Imperfection is in some sort essential to all that we know of life. Nothing that lives is, or can be, rigidly perfect… And in all things that live there are certain irregularities and deficiencies which are not only signs of life, but sources of beauty.

John Ruskin

Welcome to Day One of Embrace Imperfection

The most recent restoration of Michelangelo’s Sistine Chapel masterpiece (1980-1999) caused great controversy not only in the art world but among those who had gazed upon its beauty in the pages of art books or, if lucky, in person. According to some, the restoration removed not only the stains from soot and dirt but also the intentional shadows and dark lines that contributed to making Michelangelo’s work so glorious. In an effort to “restore” the chapel’s ceiling to perfection, many believe it lost its magnificence. There are as many layers to this story as there were of wax, glue, and the city’s dirt on Michelangelo’s work, but it offers a simple and rather profound reminder that it is sometimes the imperfections we love the most. In and of themselves, they tell a story, add richness, and offer a kind of beauty that not only brings joy but even elevates the human spirit.

To get started, enjoy this delightful 90-second video of our founder Br. David Steindl-Rast laughing at his own imperfections. 

After you’ve watched the 2-minute video, consider the following:

  • When has imperfection evoked this kind of laughter for you?
  • Is there an imperfection in your life right now that would benefit from a little bit of levity?

Today’s Practice: Attune to Imperfection’s Gifts

For today’s practice, begin by reading this poem of praise by Francine Marie Tolf. As you read, take note of all the “imperfections” she praises in the opening of each stanza and the reasons she gives for her gratitude in the second part.

After reading the poem, take a few moments to reflect:

  • In what way does the poet find opportunity in the imperfections she names?
  • What role does gratefulness play in the poet’s ability to notice and appreciate the gifts of imperfection?

Once you’ve spent a little time with the poem, try this simple practice:

  • Set an intention to attune to imperfection today. Be on the lookout for imperfections that bring you joy, evoke laughter, open a door, or invite reflection.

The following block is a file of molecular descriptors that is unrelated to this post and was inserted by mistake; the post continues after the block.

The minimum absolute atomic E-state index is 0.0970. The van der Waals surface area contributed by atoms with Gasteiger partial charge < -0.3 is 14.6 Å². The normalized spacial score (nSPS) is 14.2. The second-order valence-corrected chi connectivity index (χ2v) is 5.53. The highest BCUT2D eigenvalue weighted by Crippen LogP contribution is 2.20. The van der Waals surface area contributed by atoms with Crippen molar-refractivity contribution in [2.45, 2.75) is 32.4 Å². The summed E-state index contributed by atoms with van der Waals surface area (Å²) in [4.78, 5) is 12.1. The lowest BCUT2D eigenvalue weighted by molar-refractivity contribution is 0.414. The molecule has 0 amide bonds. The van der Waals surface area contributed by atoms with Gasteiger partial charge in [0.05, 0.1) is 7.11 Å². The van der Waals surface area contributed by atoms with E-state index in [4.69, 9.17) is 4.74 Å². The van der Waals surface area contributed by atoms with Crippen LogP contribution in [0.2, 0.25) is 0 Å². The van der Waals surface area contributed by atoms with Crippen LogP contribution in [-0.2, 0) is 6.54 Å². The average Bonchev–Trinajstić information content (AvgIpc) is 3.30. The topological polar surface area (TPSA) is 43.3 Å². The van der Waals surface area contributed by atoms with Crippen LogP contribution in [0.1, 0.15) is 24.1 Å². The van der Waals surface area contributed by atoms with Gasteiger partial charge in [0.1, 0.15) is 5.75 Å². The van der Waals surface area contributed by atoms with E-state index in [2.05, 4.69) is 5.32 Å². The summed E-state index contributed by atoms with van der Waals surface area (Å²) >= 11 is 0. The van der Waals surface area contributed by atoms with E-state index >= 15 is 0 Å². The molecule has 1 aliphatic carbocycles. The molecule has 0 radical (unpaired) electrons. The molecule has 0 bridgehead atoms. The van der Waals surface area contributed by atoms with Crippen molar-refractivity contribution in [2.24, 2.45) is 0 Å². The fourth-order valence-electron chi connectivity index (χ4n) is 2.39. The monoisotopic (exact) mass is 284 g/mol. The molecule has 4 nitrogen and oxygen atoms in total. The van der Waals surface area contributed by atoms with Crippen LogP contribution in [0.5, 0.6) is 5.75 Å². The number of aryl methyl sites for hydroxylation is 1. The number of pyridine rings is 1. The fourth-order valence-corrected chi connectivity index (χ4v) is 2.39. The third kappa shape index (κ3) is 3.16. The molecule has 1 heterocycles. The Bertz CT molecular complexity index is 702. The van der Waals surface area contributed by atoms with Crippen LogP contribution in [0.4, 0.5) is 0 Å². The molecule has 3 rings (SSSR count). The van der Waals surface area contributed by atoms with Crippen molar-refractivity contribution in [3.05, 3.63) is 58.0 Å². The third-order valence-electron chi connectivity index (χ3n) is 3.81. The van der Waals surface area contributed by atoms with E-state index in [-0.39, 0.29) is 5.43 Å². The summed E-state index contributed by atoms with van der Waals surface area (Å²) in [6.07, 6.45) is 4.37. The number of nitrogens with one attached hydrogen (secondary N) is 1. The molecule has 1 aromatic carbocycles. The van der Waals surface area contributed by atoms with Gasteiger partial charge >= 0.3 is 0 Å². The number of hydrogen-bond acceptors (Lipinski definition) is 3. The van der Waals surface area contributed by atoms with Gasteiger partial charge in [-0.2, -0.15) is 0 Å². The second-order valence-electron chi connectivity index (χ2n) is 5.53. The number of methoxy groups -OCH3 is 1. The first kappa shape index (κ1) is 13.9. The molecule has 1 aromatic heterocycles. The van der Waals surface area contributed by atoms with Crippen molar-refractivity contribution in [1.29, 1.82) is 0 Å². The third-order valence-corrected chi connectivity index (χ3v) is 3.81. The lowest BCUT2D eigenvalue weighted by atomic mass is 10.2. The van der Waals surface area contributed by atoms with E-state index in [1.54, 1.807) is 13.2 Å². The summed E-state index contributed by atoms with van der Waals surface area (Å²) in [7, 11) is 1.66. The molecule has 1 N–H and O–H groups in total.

• In a notebook or using this printable guide, make a list of the imperfections that are calling for your praise — a beloved’s crooked smile, your favorite coffee mug with the chipped edge, the worn quilt you inherited, a story your family loves to retell to great laughter.
  • Either while creating your list or at the end of the day, take time to answer the following:
    • What gifts do these imperfections offer me?
    • How is my life enriched by them?
    • Which imperfections evoke my gratitude?
    • What changes for me when I praise the imperfections in my life rather than bemoan them?

Today’s Action to Embrace Imperfection: Choose one imperfection in your life right now that you can begin to embrace rather than trying to “restore” it in the way the Sistine Chapel was restored. Pay attention to any changes or shifts that emerge as a result.

Scroll to the bottom of the page (or click here) to find the Community Conversation space where we invite you to share your reflections.

Deepening Resource

Tara Brach Speaks about Relating Wisely with Imperfection

In the first three and a half minutes of this talk, Tara Brach reads a reflection from author and Zen Teacher Ed Brown about trying to make the perfect biscuit — a reminder of the ways we confuse uniformity with perfection. Enjoy these few minutes or the entire talk.

Research Highlight

Physicist Marcelo Gleiser reminds us that life as we know it is a result of imperfection, and his research has focused on the fundamental asymmetries in nature. He writes: “We have found that without asymmetries and imperfections the universe would contain only smooth radiation — nothing more. Stars, people, and everything else emerge from fundamental imperfections writ deep into nature’s code.”

Marcelo Gleiser is Professor of Physics and Astronomy at Dartmouth College and was the 2019 recipient of the Templeton Prize

Hymn, with Birds and Cats by Francine Marie Tolf (From Rain, Lilies, Luck © 2010 North Star Press of St. Cloud, Minnesota) has been reprinted with kind permission of the author.

Photo by Hannah Grace